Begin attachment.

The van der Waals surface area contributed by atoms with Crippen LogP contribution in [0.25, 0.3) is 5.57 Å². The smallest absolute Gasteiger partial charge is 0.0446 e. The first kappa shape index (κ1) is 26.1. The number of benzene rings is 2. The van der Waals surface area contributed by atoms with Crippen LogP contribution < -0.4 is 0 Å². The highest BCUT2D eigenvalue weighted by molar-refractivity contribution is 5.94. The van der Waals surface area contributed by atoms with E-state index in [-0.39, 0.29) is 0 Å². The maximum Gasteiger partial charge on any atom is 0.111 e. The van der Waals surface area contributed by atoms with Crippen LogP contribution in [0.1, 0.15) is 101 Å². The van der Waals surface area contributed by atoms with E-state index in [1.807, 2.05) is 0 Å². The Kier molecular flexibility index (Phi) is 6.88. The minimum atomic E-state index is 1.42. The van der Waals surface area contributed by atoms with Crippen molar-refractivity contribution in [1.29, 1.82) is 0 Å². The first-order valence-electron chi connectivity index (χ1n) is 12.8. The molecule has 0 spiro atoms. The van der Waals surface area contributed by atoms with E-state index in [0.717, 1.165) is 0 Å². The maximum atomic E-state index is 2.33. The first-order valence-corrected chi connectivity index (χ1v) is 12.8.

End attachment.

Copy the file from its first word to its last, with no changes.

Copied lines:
The van der Waals surface area contributed by atoms with Crippen LogP contribution in [0.25, 0.3) is 5.57 Å². The smallest absolute Gasteiger partial charge is 0.0446 e. The first kappa shape index (κ1) is 26.1. The number of benzene rings is 2. The van der Waals surface area contributed by atoms with Crippen LogP contribution < -0.4 is 0 Å². The highest BCUT2D eigenvalue weighted by molar-refractivity contribution is 5.94. The van der Waals surface area contributed by atoms with E-state index in [-0.39, 0.29) is 0 Å². The maximum Gasteiger partial charge on any atom is 0.111 e. The van der Waals surface area contributed by atoms with Crippen LogP contribution in [0.1, 0.15) is 101 Å². The van der Waals surface area contributed by atoms with E-state index in [1.807, 2.05) is 0 Å². The Kier molecular flexibility index (Phi) is 6.88. The minimum atomic E-state index is 1.42. The van der Waals surface area contributed by atoms with Crippen molar-refractivity contribution in [1.29, 1.82) is 0 Å². The first-order valence-electron chi connectivity index (χ1n) is 12.8. The molecule has 0 spiro atoms. The van der Waals surface area contributed by atoms with E-state index in [0.717, 1.165) is 0 Å². The maximum atomic E-state index is 2.33. The first-order valence-corrected chi connectivity index (χ1v) is 12.8.